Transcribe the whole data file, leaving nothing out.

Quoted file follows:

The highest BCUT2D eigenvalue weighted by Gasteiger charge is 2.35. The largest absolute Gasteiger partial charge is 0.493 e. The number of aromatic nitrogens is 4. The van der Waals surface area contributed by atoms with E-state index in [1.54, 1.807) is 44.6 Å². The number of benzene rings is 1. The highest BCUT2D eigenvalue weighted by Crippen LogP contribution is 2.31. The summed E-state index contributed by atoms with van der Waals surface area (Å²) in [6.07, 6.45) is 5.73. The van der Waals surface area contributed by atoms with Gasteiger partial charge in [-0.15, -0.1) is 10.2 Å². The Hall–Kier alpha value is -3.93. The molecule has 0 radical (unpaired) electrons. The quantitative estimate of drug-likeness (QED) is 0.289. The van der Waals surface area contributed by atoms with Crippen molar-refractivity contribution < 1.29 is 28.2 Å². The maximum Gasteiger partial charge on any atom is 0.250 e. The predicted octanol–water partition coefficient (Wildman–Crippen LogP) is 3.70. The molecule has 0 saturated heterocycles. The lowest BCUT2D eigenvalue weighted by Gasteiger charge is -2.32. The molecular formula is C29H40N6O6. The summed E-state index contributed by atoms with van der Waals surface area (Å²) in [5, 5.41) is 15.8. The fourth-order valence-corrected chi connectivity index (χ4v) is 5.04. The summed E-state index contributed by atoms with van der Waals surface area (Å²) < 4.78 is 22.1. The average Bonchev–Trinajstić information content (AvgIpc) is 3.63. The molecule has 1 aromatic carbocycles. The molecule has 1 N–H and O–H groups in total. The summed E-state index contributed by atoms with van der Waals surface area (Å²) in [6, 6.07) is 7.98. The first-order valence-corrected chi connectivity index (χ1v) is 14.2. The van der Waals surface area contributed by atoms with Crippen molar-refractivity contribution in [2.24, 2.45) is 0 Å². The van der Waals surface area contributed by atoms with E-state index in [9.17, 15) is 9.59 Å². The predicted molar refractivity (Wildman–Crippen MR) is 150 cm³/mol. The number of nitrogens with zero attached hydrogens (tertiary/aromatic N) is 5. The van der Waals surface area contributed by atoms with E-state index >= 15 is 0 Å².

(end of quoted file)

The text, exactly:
The highest BCUT2D eigenvalue weighted by Gasteiger charge is 2.35. The largest absolute Gasteiger partial charge is 0.493 e. The number of aromatic nitrogens is 4. The van der Waals surface area contributed by atoms with E-state index in [1.54, 1.807) is 44.6 Å². The number of benzene rings is 1. The highest BCUT2D eigenvalue weighted by Crippen LogP contribution is 2.31. The summed E-state index contributed by atoms with van der Waals surface area (Å²) in [6.07, 6.45) is 5.73. The van der Waals surface area contributed by atoms with Gasteiger partial charge in [-0.15, -0.1) is 10.2 Å². The Hall–Kier alpha value is -3.93. The molecule has 0 radical (unpaired) electrons. The quantitative estimate of drug-likeness (QED) is 0.289. The van der Waals surface area contributed by atoms with Crippen molar-refractivity contribution < 1.29 is 28.2 Å². The maximum Gasteiger partial charge on any atom is 0.250 e. The predicted octanol–water partition coefficient (Wildman–Crippen LogP) is 3.70. The molecule has 0 saturated heterocycles. The lowest BCUT2D eigenvalue weighted by Gasteiger charge is -2.32. The molecular formula is C29H40N6O6. The summed E-state index contributed by atoms with van der Waals surface area (Å²) in [5, 5.41) is 15.8. The fourth-order valence-corrected chi connectivity index (χ4v) is 5.04. The summed E-state index contributed by atoms with van der Waals surface area (Å²) < 4.78 is 22.1. The average Bonchev–Trinajstić information content (AvgIpc) is 3.63. The molecule has 1 aromatic carbocycles. The molecule has 1 N–H and O–H groups in total. The summed E-state index contributed by atoms with van der Waals surface area (Å²) in [6, 6.07) is 7.98. The first-order valence-corrected chi connectivity index (χ1v) is 14.2. The van der Waals surface area contributed by atoms with Crippen molar-refractivity contribution in [2.24, 2.45) is 0 Å². The van der Waals surface area contributed by atoms with E-state index in [9.17, 15) is 9.59 Å². The predicted molar refractivity (Wildman–Crippen MR) is 150 cm³/mol. The number of nitrogens with zero attached hydrogens (tertiary/aromatic N) is 5. The van der Waals surface area contributed by atoms with E-state index >= 15 is 0 Å².